Update – Yavanna’s Comments on the Outcome

Following the publication of this article, Yavanna issued a note card giving her very positive reaction to the understanding that has been reached between herself and the Linden, which reads in full:

Dear pod riders,
I am very pleased to report that I’ve just had an extremely constructive meeting with Patch Linden, Derrick Linden and Tommy Linden. Hopefully I won’t get suspended for a pod crash again! (It was clearly a mistake). I have therefore removed the server block on the pods.
It’s actually better than just that though. We were able to discuss possible future joint ventures, and how they could help me going forward. So I’m very happy about the outcome of all this.
I’m extremely grateful to you all for your support. It’s not been an easy time for me lately for reasons I’ve talked about before, but your good wishes have made me feel so much better.
I’m still going to be mostly keeping out of SL for the moment, but as the winter nights draw in and I feel better in myself I hope to be working on more pod projects.

 

YavaScript Pod Tours Mainland operations suspended – UPDATED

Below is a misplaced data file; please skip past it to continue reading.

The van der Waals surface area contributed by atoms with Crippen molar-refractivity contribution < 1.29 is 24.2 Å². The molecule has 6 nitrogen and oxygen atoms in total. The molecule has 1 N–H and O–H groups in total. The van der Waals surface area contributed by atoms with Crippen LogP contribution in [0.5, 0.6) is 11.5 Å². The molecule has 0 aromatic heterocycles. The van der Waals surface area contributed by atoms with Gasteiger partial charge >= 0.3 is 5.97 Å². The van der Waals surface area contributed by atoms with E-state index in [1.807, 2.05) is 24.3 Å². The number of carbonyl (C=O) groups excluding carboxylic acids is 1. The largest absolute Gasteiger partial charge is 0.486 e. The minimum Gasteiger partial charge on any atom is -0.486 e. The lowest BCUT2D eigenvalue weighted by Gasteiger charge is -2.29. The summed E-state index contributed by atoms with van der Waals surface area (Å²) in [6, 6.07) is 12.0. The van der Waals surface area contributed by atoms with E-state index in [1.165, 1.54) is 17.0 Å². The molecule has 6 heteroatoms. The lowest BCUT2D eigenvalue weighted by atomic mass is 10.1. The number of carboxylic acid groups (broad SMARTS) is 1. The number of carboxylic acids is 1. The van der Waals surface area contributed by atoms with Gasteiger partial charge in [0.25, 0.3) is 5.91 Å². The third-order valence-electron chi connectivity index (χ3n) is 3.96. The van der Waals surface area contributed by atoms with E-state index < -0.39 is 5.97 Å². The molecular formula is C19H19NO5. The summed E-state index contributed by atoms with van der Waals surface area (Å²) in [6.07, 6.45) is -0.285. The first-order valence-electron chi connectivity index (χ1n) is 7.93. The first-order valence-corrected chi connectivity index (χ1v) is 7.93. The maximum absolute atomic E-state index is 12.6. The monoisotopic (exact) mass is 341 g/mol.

Yavanna’s pod tours have been a staple of the Mainland for exactly a decade, but automated operations are to be suspended

August 24th: Please see my further update on this subject.

YavaScript Pod tours have been a part of the Mainland in Second Life for a decade, but news is now circulating that on the very day of their 10th anniversary, the automated element of the service is to be suspended.

Notification of the suspension was given by the system’s creator, Yavanna Llanfair, via note card, which was circulated initially through the in-world Pod Riders group, before being more widely circulated within the Second Life community.It comes as a combination of factors, including an issue related to Yanvanna’s account, and her continued need to take time in recovering from being stricken by COVID-19.